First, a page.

Since I purchased my first Android device, the much-loved Nexus One, I have had a desire to build and distribute my first app for the Android platform. Unfortunately, with each attempt on starting an app, I ran four of the most difficult roadblocks for a hobbyist developer: getting an idea for an app, finding the time to work on an app once an idea was found, not getting into paralyzing infinite loop of restarting the project each time the platform changed, and feature creep.

Finding good app ideas was never a hard thing for me, but finding one that I could work on in a short period of time and had a small scope that a single hobbyist developer could work on was another. Though I am certainly an experienced Java developer, working with the Android platform in itself has a small learning curve. Moreover, the ideas I had usually involved some sort of webservice as well, complicating the project in many ways. Questions like “What framework should I build it with?” and “What sync mechanism should I use?” to “How much is it going to cost to host this service?” and “What should I do about securing user data?” swam through my mind. The complications made the walls steep, and the first lines of code had not even been written yet. These questions usually discouraged progress, even though most of the answers to the questions were “Who cares? Deal with it later.”

However, there were other times when I came across ideas for self-contained apps that were fairly simple. I’ve repeatedly had one such idea, which essentially was a way for me to stop using Google Forms to track some information and use an app instead. It had a well-defined scope, and allowed me to explore some of the most important parts of the Android platform. But after starting the project, making some progress, and pausing to spend time on the other things that my life demanded my attention on, I found it difficult to go back to the project and continue where I left off, mainly for my third roadblock.

Whenever I had time to return to my app projects, Google released a new version of the Android platform. In earlier versions (pre-Honeycomb), this usually wasn’t a big deal since a lot of the changes were enhancements to the platform. However, after Honeycomb, there were a lot of UI-related changes: Fragments, Holo, then Material. I wanted the UI of my app to look-and-feel like it belonged on the platform. Rather than try to refactor the current code (which wasn’t much), I figured I’d restart the project, using the new paradigms from the beginning. This caused me to restart the project quite a few times.

Then, with each platform update, I got more ideas that could be put into the project. And with each idea, I’d stop what I was doing and start on the new idea. Sometimes, the new ideas were changes to things that I had already done, causing me to rewrite pieces over and over again. Feature creep and refactoring hell were my enemies at this point and my projects were caught in a state of perpetual “IN PROGRESS”.

It actually became a joke for me. I had been a part of the San Diego Android Developers Group for many years, practically from its start, but I hadn’t finished a single app. Long-time members of the group knew me and knew the problem I had. It was’t a technical problem, just a PEBCAK one. However, this past November, an app idea was sparked in me, with a small scope and with such limited UI (read: almost none) that it was nearly impossible for me to get caught up in the vicious stagnation cycles that paralyzed me in the past.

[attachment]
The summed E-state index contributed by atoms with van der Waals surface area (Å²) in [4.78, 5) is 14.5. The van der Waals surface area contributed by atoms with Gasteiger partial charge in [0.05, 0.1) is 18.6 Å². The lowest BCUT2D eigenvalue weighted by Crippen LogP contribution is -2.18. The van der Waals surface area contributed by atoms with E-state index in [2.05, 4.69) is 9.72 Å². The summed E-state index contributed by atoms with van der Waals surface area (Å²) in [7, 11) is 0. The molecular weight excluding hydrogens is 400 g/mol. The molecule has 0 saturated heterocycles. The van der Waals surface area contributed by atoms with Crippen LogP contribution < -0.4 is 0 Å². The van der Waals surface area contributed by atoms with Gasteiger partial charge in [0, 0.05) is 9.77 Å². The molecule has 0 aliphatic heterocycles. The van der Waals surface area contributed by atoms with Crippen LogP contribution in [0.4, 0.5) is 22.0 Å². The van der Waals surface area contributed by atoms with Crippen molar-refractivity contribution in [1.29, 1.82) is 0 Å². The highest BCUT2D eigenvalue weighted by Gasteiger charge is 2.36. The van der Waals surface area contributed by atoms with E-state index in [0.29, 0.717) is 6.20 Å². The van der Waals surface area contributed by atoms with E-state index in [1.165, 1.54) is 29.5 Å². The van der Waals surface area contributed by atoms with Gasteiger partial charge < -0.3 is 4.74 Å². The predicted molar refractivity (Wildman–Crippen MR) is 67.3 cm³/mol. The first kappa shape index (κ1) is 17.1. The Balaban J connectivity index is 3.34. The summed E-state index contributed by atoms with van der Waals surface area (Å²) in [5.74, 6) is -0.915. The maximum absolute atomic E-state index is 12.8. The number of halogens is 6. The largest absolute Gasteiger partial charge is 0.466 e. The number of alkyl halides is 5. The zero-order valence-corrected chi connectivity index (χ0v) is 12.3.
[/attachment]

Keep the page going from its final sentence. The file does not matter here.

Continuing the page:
The idea stemmed from an annoyance I had with my fiancee’s sister’s (let’s call her A) use of Instagram. Since she had a tight-knit family and I was a part of it, I wanted to be involved in family (having known her sister since they were pretty young). The issue was that A wanted to keep some pictures she came across on Instagram. In order to do this, she would reshare the original post, open the image and screenshot it, then delete the post. However, because I had post notifications for her, I’d see a post notification pop up on my phone, but when I tried to open it, Instagram would complain that the post had been deleted. It was rather annoying.

I also felt it was pretty annoying that Instagram didn’t have a facility to save images to the device - but there were ways. I had had enough of the annoying notifications (she is a teenager, so you could imagine the volume of notifications I would receive), but didn’t want to sacrifice not receiving the notifications for her. So, after doing a little bit of research into the capabilities of the Android platform, I found a quick solution that almost required no UI. After one spending some time one Saturday coding it up, I had not only a working prototype, but a nearly-finished app (yes, the requirements of the app were that small).

I finished the app, and knowing that in order to distribute updates to the app I needed to use the Play Store, I published my app (at the time of writing this, the app is in public beta) so that when I fixed problems or added features, she would automatically get them on her device. Unfortunately, the original name of the my app was already taken (ironically enough by another app that did pretty the same thing mine did), so the first submission was rejected by Google. However, after renaming it and retrying, it was accepted as Keepagram and published.

So, that’s the long story behind my first app, Keepagram. It is embarrassingly simple, and in no way a shining example of the depth and breadth of my skills as as software engineer, but as someone who has been paralyzed by making my pet projects overly-complicated, I am very proud that after so many years I have finally been able to get something done.

If you’d like to join the public beta for the app, click here. I am definitely looking for feedback on it, so feel free to let me know what you think.